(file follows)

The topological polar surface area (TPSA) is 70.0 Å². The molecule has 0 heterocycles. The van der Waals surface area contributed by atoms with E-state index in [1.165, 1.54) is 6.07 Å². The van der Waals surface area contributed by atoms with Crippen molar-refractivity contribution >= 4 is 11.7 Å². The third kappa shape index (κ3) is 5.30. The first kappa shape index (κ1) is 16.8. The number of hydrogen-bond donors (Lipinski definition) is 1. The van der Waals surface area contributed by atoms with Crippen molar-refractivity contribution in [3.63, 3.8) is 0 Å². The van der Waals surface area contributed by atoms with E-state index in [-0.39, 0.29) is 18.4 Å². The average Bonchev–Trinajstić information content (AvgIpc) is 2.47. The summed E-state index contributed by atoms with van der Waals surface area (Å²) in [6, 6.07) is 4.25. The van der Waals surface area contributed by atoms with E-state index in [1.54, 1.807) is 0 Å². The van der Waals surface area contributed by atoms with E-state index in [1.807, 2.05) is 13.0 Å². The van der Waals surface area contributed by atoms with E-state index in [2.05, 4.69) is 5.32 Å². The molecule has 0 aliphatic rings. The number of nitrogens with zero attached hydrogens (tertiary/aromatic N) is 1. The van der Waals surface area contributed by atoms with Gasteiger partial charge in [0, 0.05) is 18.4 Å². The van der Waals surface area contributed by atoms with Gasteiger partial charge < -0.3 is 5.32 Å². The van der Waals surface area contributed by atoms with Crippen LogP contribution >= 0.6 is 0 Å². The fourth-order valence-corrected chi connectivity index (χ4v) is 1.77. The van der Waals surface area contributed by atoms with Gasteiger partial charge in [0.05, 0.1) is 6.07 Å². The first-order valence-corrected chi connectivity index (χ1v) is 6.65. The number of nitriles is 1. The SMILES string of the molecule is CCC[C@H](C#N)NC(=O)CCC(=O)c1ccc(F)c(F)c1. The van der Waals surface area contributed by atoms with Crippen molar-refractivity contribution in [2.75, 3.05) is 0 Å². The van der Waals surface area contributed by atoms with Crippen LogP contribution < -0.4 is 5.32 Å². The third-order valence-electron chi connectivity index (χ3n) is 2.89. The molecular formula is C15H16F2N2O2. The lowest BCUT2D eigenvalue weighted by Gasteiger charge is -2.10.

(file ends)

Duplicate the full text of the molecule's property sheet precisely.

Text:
The topological polar surface area (TPSA) is 70.0 Å². The molecule has 0 heterocycles. The van der Waals surface area contributed by atoms with E-state index in [1.165, 1.54) is 6.07 Å². The van der Waals surface area contributed by atoms with Crippen molar-refractivity contribution >= 4 is 11.7 Å². The third kappa shape index (κ3) is 5.30. The first kappa shape index (κ1) is 16.8. The number of hydrogen-bond donors (Lipinski definition) is 1. The van der Waals surface area contributed by atoms with Crippen molar-refractivity contribution in [3.63, 3.8) is 0 Å². The van der Waals surface area contributed by atoms with E-state index in [-0.39, 0.29) is 18.4 Å². The average Bonchev–Trinajstić information content (AvgIpc) is 2.47. The summed E-state index contributed by atoms with van der Waals surface area (Å²) in [6, 6.07) is 4.25. The van der Waals surface area contributed by atoms with E-state index in [1.54, 1.807) is 0 Å². The van der Waals surface area contributed by atoms with E-state index in [1.807, 2.05) is 13.0 Å². The van der Waals surface area contributed by atoms with E-state index in [2.05, 4.69) is 5.32 Å². The molecule has 0 aliphatic rings. The number of nitrogens with zero attached hydrogens (tertiary/aromatic N) is 1. The van der Waals surface area contributed by atoms with Gasteiger partial charge in [0, 0.05) is 18.4 Å². The van der Waals surface area contributed by atoms with Gasteiger partial charge < -0.3 is 5.32 Å². The van der Waals surface area contributed by atoms with Crippen LogP contribution >= 0.6 is 0 Å². The fourth-order valence-corrected chi connectivity index (χ4v) is 1.77. The van der Waals surface area contributed by atoms with Gasteiger partial charge in [0.05, 0.1) is 6.07 Å². The first-order valence-corrected chi connectivity index (χ1v) is 6.65. The number of nitriles is 1. The SMILES string of the molecule is CCC[C@H](C#N)NC(=O)CCC(=O)c1ccc(F)c(F)c1. The van der Waals surface area contributed by atoms with Crippen molar-refractivity contribution in [2.75, 3.05) is 0 Å². The van der Waals surface area contributed by atoms with Crippen LogP contribution < -0.4 is 5.32 Å². The third-order valence-electron chi connectivity index (χ3n) is 2.89. The molecular formula is C15H16F2N2O2. The lowest BCUT2D eigenvalue weighted by Gasteiger charge is -2.10.